My takeaway from conversations that I captured visually
Our brain has great difficulty understanding a complex system with only words. A visual can bring clarity about the complexity and eventually show that what appears to be complex is just complicated.
Over 200 colleagues from across the JRC, the European Commission’s science and knowledge department, met for the launch of their future new transversal working structures, the JRC scientific portfolios. The goal was to engage and discuss around the journey they are about to embark upon together. As with any departure, there was excitement but also some fear sometimes in the face of the unknown.
During a large World Café exercise, colleagues discussed the many outstanding issues, roles and responsibilities, collaboration, resources, to name but a few. At the end, each conversation table shared their main conclusions with everyone. The large number of points, open questions, as well as the numerous interlinkages, made it difficult not to qualify the portfolios system as complex.
My task was to take visual notes of the conclusions, the typical graphic harvesting of a World Café. Because it was too much, too dense and fast, I just noted on post-its the key words and few arrows. Afterwards I put on a large paper a first draft of all of that. Only then did I reorder the points and the connections to create a mind-map on my iPad.
In his report after the event in which he used my visuals, Stephen Quest, the JRC Director-General, said “the portfolios must not become another layer of complexity. Rather, we need to use them to help navigate our complexity.” I am happy and proud to have been able to bring clarity to this apparent complexity with my visual, and I hope I have reduced it to something only complicated.
Two other graphic recordings of the presentations the day before:
And the video to illustrate my visual thinking process in three steps: post-its > draft on large paper > mind map on iPad.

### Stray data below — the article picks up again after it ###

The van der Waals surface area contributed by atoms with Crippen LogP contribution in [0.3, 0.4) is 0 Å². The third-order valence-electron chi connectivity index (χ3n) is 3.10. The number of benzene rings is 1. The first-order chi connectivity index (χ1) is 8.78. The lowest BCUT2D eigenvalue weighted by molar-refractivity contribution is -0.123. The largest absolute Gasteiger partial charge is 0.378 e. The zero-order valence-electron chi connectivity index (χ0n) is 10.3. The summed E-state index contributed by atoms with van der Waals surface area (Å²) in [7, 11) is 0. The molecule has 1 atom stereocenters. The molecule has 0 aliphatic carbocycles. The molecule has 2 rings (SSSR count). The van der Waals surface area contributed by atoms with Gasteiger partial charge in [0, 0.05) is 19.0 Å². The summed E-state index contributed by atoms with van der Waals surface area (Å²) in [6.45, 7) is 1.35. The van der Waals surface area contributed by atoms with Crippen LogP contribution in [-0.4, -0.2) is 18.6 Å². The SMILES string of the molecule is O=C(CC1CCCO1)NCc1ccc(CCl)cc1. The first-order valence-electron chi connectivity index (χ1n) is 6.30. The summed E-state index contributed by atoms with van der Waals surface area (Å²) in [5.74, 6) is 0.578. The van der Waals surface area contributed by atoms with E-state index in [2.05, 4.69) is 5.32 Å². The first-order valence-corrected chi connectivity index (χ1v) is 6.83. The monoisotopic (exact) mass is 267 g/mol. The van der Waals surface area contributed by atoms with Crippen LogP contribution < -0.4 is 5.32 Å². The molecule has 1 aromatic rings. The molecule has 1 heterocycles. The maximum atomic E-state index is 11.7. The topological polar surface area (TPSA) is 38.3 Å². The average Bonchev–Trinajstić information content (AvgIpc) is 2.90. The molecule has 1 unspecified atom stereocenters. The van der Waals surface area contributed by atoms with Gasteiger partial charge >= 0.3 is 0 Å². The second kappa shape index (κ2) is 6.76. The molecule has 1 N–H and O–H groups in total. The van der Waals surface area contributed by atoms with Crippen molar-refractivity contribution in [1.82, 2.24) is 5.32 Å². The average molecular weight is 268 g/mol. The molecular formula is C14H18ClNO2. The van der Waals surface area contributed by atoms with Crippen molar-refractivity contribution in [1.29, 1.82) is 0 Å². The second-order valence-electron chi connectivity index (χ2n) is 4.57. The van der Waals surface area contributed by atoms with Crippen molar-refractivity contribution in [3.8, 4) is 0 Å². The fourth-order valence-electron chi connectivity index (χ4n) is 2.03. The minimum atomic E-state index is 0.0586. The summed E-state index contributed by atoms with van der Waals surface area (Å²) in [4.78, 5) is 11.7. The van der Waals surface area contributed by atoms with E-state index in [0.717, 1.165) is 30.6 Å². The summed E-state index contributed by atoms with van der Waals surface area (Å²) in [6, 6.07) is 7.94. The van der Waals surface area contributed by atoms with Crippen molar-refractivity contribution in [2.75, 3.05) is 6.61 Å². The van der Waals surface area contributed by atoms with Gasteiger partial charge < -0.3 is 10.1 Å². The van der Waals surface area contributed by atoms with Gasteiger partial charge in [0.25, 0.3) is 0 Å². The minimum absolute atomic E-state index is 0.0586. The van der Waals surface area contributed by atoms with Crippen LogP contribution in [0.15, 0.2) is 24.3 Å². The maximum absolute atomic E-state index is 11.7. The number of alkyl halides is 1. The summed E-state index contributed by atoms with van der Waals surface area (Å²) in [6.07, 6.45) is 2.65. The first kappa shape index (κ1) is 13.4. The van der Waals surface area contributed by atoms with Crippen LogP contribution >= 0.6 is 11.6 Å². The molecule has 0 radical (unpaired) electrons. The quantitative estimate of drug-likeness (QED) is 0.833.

On 5 May, Amy Lenzo (*) gave an online masterclass on “Hosting and harvesting online VS physical” to the community of practitioners of the Art of Hosting at the European Commission (**). My takeaways (actually apply to any online session):
“It’s not a question of technology, it’s a question of relationships”
90% of your experience, skills, practice as organiser of physical events can be transposed into online events. Reassuring, isn’t it?
The quality of your presence, trust and how you hold space, are just as important online as in the physical world
Never host alone an online session, be part of an hosting team
The hosting team must consist of at least one process host and one tech host (for all technical aspects) or more for large groups
The use of the camera is mandatory for speakers, and highly recommended for all participants (with muted mikes)
To keep participants’ attention, speakers can only use the visible/audible part of their body language: their face and their voice. Then, it’s crucial to smile with the whole face and to have a catchy tone and rhythm of voice
Keep in mind that everything is amplified online: your voice, your unconscious bias, space and time.
This was also my first live graphic recording using the Procreate app (***). Only a few days after installing it on my tablet (it’s crazy, I know, but I like these challenges). My first learnings to start with Procreate:
Many years of experience with layers on Photoshop has helped me a lot. If you’re not familiar with layers, take time to learn how they work and to play with them
Select your fave brushes in advance. You can waste precious time looking for what you need during a live event. Mine were Technical pen, Acrylic and Wet Acrylic, and Hard Airbrush (I still have to learn how to have them available in one click)